But most of what Altria wanted — an insistence, for example, that the F.D.A. not be able to outlaw cigarettes entirely — was likely to have been in there in any case. Any bill that didn’t contain such a provision would be open to accusations that it would lead to a new era of prohibition. Even Senator Kennedy and Representative Waxman wanted that in the bill.

The hard part was overcoming suspicions elsewhere in the public health community that the whole thing was some kind of deceptive Philip Morris plot. One reason the bill died in 2004 was the huge division in the public health community over Philip Morris’s support. Even Dr. Kessler worried at the time that if Philip Morris was in favor of the bill, then there must be something he and the rest of the public health community weren’t seeing.

So for years, Mr. Myers had to walk a delicate line, trashing Philip Morris publicly while quietly taking advantage of Mr. Parrish’s support and connections on Capitol Hill to move the bill forward — without ever acknowledging that help. And all the while he had to persuade the rest of the public health community of something that should have been obvious: if it was a good bill, why should they be concerned that Philip Morris supported it? All that mattered was the result: cigarettes would be regulated.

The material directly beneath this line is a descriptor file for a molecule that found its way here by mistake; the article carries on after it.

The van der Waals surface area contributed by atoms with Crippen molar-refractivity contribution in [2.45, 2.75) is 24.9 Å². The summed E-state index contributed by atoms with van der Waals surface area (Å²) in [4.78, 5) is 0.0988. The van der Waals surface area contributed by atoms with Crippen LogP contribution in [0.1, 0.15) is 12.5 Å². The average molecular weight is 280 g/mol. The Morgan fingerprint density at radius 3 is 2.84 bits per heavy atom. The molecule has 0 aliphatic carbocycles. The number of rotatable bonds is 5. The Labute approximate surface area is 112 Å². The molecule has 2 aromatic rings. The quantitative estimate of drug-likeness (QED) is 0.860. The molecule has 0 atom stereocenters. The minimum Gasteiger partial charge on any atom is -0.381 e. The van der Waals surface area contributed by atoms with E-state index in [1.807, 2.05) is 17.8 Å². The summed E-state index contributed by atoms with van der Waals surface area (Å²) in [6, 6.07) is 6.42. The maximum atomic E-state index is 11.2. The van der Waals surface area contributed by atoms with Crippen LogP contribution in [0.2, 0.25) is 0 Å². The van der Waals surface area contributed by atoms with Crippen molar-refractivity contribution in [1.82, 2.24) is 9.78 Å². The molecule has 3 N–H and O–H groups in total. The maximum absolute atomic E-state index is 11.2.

A year ago March, Mr. Parrish left Altria after the company spun off Philip Morris International. It moved its headquarters to Richmond, where the company manufactures cigarettes. Truth be told, there are plenty of executives in Richmond, old-line tobacco men, who wish Mr. Parrish had never had his conversion, and that the company had never backed tobacco regulation.

Perhaps that explains why this year, with Mr. Parrish no longer on the scene, Altria executives said almost nothing in public in support of the bill, other than issuing a dutiful press release or two. Periodically there were rumors that the company was planning to turn its back on the bill. But that never happened, and I have it on good authority that the possibility was never discussed in Richmond. Because of Mr. Parrish’s efforts in previous years, there was simply no way Altria could come out against the bill.
When the signing ceremony takes place next week, Mr. Kessler and Mr. Myers will both be in attendance, where they will no doubt receive well-deserved congratulations. As a former tobacco executive, Mr. Parrish has not been invited. So his role will be underplayed, just as it was when he was working on behalf of the bill.

He shrugged when I asked him about this slight. “The name of the game was getting the bill, not getting credit,” he said. He didn’t sound the least bit disappointed.